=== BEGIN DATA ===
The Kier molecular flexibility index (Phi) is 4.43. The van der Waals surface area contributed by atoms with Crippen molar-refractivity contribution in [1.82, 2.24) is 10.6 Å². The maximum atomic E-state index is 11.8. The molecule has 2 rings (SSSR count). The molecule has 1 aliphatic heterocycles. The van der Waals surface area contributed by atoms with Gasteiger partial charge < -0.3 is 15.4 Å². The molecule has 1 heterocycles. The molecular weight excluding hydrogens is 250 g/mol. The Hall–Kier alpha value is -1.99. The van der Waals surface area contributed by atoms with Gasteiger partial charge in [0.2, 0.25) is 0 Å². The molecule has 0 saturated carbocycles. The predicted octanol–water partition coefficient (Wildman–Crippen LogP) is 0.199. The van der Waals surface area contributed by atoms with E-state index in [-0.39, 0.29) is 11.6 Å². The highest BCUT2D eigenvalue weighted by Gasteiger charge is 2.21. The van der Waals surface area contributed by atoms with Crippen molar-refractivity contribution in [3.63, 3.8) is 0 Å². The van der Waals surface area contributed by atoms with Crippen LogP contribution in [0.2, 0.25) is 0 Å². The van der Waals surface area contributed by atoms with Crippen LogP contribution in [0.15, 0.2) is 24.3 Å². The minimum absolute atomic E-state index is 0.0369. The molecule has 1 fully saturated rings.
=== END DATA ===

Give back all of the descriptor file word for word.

The Kier molecular flexibility index (Phi) is 4.43. The van der Waals surface area contributed by atoms with Crippen molar-refractivity contribution in [1.82, 2.24) is 10.6 Å². The maximum atomic E-state index is 11.8. The molecule has 2 rings (SSSR count). The molecule has 1 aliphatic heterocycles. The van der Waals surface area contributed by atoms with Gasteiger partial charge < -0.3 is 15.4 Å². The molecule has 1 heterocycles. The molecular weight excluding hydrogens is 250 g/mol. The Hall–Kier alpha value is -1.99. The van der Waals surface area contributed by atoms with Gasteiger partial charge in [0.2, 0.25) is 0 Å². The molecule has 0 saturated carbocycles. The predicted octanol–water partition coefficient (Wildman–Crippen LogP) is 0.199. The van der Waals surface area contributed by atoms with E-state index in [-0.39, 0.29) is 11.6 Å². The highest BCUT2D eigenvalue weighted by Gasteiger charge is 2.21. The van der Waals surface area contributed by atoms with Crippen molar-refractivity contribution in [3.63, 3.8) is 0 Å². The van der Waals surface area contributed by atoms with Crippen LogP contribution in [0.2, 0.25) is 0 Å². The van der Waals surface area contributed by atoms with Crippen LogP contribution in [0.15, 0.2) is 24.3 Å². The minimum absolute atomic E-state index is 0.0369. The molecule has 1 fully saturated rings.